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Another E-Scooter Crash

Queens Boulevard is known for being a notoriously dangerous roadway. Thanks to the sudden increase of micro-mobility scooters and e-bikes, and the integrated bike lanes, it seems like this already dangerous thoroughfare is becoming more dangerous than ever.

Meanwhile, this trend of scooter and e-bike riders getting hit by cars continues to grow. According to the Consumer Product Safety Commission, there were more than 190,000 emergency room visits caused by micromobility products between 2017 and 2020, representing a 70 percent increase in overall accidents.

Last Wednesday, another scooter driver was hit on Queens Boulevard in Rego Park around 9:30 a.m. Officers from the 112th police Precinct responded to a 9-1-1 call of a motor vehicle collison near the Capital One Bank located at 95-25 Queens Blvd.

Their investigation determined that a 61-year-old woman driving a 2013 Chevrolet traveling on 62nd Drive, made the turn onto Queens Boulevard, where she collided with a 51-year-old woman operating a scooter on the service road.

EMS promptly transported the 51-year-old woman to the nearby Long Island Jewish Forest Hills Northwell Health hospital in stable condition.

It is unclear who was at fault in this accident, or if the scooter was operated in accordance with city guidelines.

Some local elected officials, including New York City Councilman Robert Holden, who represents District 30, feel that these motorized scooters and bikes pose a threat to all who encounter them.

In his district last week, a grandmother and a toddler being pushed in a stroller were hit by an e-biker who ran a light. Although no one was seriously hurt, he does not take this incident lightly.

“People are getting killed, and these things are causing accidents,” Holden said. “It’s becoming like a third world country, because anything goes in the streets of New York.”

“My goal is to get rid of these illegal scooters,” he continued. “The cops have to cooperate and confiscate them.”

Local students win Congressional art contest

Congresswoman Grace Meng recently announced this year’s winners of the annual Congressional District Art contest.

The competition consisted of entries from high school students in Queens, and is part of “An Artistic Discovery,” the national art contest held annually by the House of Representatives.

The contest displays the artwork of all Congressional District Art contest winners from across the nation.

Natalie Niselson, a freshman at Bayside High School, was selected as the winner of the Meng’s contest, for her original artwork, entitled “Brainwashed.”

Meng said that her winning piece, along with the winning artwork from Congressional Districts’ contests throughout the U.S., will be displayed for a year in the halls of the U.S. Capitol in Washington, D.C.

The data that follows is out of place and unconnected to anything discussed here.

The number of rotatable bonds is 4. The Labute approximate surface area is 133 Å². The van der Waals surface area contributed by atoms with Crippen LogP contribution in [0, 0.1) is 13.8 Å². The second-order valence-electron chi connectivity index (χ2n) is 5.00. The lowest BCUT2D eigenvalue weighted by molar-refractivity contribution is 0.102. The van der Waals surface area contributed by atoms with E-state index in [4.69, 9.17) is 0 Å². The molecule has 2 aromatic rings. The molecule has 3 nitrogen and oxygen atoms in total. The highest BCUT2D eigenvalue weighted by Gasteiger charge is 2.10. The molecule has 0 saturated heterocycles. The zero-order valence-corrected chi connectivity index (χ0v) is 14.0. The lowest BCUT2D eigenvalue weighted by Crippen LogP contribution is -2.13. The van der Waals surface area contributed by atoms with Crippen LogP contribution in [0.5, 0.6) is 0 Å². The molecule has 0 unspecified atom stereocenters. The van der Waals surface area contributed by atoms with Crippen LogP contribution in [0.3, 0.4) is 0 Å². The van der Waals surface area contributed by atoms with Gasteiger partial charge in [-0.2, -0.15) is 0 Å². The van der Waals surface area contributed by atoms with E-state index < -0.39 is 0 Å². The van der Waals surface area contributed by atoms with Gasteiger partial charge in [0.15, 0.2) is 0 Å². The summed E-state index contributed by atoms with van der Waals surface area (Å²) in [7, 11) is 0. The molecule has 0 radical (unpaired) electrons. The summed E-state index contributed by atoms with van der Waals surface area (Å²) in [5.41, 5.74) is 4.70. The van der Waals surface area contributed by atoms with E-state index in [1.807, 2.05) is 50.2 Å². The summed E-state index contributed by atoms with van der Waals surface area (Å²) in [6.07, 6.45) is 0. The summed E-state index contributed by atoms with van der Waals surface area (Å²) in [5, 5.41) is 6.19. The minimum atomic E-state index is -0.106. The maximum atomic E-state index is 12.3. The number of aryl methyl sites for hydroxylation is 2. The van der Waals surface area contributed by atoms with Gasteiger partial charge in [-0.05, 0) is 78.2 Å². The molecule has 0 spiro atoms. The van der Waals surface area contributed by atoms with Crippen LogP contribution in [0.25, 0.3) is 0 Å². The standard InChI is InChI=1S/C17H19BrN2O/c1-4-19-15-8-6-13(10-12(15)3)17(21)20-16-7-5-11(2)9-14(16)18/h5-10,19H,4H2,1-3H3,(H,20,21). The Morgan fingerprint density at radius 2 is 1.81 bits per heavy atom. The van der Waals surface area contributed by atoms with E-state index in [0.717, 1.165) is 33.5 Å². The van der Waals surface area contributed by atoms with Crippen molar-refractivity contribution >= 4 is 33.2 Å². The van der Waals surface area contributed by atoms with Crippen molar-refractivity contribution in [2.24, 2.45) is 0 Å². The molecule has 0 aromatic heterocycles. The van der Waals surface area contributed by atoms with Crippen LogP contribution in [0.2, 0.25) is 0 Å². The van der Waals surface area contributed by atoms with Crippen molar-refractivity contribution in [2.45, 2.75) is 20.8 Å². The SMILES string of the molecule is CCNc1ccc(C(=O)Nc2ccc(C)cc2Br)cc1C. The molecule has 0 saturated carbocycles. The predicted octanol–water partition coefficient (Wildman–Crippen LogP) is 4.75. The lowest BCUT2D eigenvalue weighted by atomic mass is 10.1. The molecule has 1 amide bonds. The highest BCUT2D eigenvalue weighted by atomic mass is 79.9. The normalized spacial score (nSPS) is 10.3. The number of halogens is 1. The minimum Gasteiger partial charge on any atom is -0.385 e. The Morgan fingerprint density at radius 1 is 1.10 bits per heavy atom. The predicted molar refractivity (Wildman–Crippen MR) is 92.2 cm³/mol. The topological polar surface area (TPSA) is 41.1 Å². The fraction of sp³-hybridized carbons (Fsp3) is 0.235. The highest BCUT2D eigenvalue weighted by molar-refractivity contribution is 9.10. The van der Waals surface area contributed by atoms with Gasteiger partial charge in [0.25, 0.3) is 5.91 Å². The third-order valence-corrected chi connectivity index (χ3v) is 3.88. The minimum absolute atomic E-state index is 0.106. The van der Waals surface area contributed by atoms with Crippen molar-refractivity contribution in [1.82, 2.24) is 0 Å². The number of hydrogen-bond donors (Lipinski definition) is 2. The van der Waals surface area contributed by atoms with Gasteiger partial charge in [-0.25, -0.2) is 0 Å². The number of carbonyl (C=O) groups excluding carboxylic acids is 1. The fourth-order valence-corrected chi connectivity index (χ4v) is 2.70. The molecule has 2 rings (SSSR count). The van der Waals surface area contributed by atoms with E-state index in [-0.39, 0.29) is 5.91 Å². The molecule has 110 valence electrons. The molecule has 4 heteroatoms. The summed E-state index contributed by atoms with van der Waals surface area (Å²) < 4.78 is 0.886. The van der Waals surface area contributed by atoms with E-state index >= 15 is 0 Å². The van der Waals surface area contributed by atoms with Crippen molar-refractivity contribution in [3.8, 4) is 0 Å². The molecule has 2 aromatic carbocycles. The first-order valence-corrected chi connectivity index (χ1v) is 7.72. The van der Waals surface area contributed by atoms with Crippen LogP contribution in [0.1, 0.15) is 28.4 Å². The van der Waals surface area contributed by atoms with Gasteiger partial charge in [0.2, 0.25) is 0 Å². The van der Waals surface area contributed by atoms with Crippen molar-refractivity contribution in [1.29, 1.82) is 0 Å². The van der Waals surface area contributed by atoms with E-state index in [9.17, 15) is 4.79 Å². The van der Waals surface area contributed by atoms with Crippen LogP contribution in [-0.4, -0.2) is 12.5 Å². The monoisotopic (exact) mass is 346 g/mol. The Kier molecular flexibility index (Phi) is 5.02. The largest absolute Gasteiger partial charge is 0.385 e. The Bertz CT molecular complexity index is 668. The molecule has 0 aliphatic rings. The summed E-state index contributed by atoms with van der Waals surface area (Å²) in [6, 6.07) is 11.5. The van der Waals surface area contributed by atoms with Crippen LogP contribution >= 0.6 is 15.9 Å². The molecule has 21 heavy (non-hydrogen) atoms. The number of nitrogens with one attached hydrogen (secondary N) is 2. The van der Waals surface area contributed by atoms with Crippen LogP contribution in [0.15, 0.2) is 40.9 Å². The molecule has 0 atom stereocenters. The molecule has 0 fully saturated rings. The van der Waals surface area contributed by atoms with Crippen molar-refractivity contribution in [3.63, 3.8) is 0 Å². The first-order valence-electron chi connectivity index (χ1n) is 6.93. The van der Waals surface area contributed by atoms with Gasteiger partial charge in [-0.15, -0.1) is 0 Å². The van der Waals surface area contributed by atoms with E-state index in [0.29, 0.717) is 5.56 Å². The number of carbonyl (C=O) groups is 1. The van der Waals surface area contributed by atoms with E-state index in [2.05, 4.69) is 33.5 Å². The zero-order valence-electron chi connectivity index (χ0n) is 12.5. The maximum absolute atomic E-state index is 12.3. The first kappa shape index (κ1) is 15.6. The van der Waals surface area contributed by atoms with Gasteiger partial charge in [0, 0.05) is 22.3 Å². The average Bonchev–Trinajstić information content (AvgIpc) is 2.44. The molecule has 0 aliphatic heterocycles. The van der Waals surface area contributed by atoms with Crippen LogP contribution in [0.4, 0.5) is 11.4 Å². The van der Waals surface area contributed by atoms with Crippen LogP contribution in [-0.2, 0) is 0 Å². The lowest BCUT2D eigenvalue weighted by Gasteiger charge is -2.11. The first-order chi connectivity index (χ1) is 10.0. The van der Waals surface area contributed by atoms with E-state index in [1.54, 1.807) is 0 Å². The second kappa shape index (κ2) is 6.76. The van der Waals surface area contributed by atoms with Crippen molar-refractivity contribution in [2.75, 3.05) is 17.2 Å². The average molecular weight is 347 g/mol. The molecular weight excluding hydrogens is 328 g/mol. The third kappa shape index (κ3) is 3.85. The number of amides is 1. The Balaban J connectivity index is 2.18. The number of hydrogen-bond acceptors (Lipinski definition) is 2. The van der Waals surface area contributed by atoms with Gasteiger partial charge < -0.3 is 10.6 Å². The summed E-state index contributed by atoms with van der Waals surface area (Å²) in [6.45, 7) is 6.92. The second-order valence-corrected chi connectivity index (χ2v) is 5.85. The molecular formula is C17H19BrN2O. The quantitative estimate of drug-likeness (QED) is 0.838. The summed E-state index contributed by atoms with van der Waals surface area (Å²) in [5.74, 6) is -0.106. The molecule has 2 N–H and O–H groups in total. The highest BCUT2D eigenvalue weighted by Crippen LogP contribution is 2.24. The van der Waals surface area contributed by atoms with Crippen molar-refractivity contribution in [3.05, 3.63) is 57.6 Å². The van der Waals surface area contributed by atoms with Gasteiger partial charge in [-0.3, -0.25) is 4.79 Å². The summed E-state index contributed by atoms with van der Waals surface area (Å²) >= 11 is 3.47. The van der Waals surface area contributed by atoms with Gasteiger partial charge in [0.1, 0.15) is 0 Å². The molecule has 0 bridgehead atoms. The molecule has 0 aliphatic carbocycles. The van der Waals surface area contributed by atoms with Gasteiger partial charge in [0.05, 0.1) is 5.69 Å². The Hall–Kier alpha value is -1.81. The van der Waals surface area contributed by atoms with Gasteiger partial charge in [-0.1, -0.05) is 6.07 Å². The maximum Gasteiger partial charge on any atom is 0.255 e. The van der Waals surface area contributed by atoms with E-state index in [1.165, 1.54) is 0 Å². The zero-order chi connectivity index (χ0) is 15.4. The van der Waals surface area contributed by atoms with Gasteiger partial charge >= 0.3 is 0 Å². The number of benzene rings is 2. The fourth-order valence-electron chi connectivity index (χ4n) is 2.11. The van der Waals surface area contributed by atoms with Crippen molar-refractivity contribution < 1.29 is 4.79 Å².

Meng announced Niselson as the winner during a reception she recently hosted for students and their families.
The reception was held at the Elmhurst branch of the Queens Public Library in its second floor reading room, where all the submitted artwork was on display during the event.

Other finalists in the contest were recognized at the reception, including second place winner Angela Lin, a 10th grader from Rego Park for her artwork, “Returning to Normalcy,” and third place winner Siya Gupta, an 11th grader from Rego Park for her artwork, “New York Under the Light.”

Their artwork will be displayed for one year in Meng’s Flushing office.

“Each year, I love seeing such beautiful, creative, and inspiring work that our young artists create, and this year was no exception. I look forward to Natalie’s winning piece representing our congressional district in Washington, D.C. and I am proud to highlight her exceptional talent,” Meng said. “I also thank Elmhurst Library for providing a wonderful space for the reception and exhibition. As we continue to move past the COVID-19 pandemic, I am glad that we can continue to hold this competition, and spotlight the tremendous creativity of our young people.”

All students who entered were presented with certificates of Congressional recognition.

The contests’ entries included different styles of paintings, collages, drawings, and prints. The finalists were decided by a panel at Flushing Town Hall.

The Artistic Discovery contest was launched in 1982 for members of Congress to highlight the artistic work of high school students from around the nation.

Since it began, more than 650,000 high school students from throughout the United States have participated in the competition.

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